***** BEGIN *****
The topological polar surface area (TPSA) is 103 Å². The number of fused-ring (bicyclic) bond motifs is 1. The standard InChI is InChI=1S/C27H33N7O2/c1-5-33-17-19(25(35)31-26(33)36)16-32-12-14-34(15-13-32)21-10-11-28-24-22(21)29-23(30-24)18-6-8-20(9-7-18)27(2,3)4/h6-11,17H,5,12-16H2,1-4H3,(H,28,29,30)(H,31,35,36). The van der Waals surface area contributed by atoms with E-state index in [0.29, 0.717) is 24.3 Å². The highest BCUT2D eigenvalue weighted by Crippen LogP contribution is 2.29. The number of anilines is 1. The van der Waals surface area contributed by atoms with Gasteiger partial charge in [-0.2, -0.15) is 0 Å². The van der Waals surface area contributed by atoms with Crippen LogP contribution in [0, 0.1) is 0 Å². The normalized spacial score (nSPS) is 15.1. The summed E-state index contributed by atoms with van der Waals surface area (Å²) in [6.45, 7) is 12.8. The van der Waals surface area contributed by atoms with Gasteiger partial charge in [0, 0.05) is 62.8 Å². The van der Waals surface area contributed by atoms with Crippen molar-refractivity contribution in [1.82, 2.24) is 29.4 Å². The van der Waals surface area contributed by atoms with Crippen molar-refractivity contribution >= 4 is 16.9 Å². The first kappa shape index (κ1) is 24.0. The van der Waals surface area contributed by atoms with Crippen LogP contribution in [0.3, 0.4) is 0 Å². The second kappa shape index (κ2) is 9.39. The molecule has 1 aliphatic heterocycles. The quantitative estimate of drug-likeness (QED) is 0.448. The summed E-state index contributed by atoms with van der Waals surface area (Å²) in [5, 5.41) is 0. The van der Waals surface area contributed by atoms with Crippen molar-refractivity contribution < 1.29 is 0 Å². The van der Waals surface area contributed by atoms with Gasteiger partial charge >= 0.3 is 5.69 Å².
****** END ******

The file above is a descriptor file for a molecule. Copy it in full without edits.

The topological polar surface area (TPSA) is 103 Å². The number of fused-ring (bicyclic) bond motifs is 1. The standard InChI is InChI=1S/C27H33N7O2/c1-5-33-17-19(25(35)31-26(33)36)16-32-12-14-34(15-13-32)21-10-11-28-24-22(21)29-23(30-24)18-6-8-20(9-7-18)27(2,3)4/h6-11,17H,5,12-16H2,1-4H3,(H,28,29,30)(H,31,35,36). The van der Waals surface area contributed by atoms with E-state index in [0.29, 0.717) is 24.3 Å². The highest BCUT2D eigenvalue weighted by Crippen LogP contribution is 2.29. The number of anilines is 1. The van der Waals surface area contributed by atoms with Gasteiger partial charge in [-0.2, -0.15) is 0 Å². The van der Waals surface area contributed by atoms with Crippen LogP contribution in [0, 0.1) is 0 Å². The normalized spacial score (nSPS) is 15.1. The summed E-state index contributed by atoms with van der Waals surface area (Å²) in [6.45, 7) is 12.8. The van der Waals surface area contributed by atoms with Gasteiger partial charge in [0, 0.05) is 62.8 Å². The van der Waals surface area contributed by atoms with Crippen molar-refractivity contribution in [1.82, 2.24) is 29.4 Å². The van der Waals surface area contributed by atoms with Crippen molar-refractivity contribution >= 4 is 16.9 Å². The first kappa shape index (κ1) is 24.0. The van der Waals surface area contributed by atoms with Crippen LogP contribution in [0.3, 0.4) is 0 Å². The second kappa shape index (κ2) is 9.39. The molecule has 1 aliphatic heterocycles. The quantitative estimate of drug-likeness (QED) is 0.448. The summed E-state index contributed by atoms with van der Waals surface area (Å²) in [5, 5.41) is 0. The van der Waals surface area contributed by atoms with Crippen molar-refractivity contribution < 1.29 is 0 Å². The van der Waals surface area contributed by atoms with Gasteiger partial charge >= 0.3 is 5.69 Å².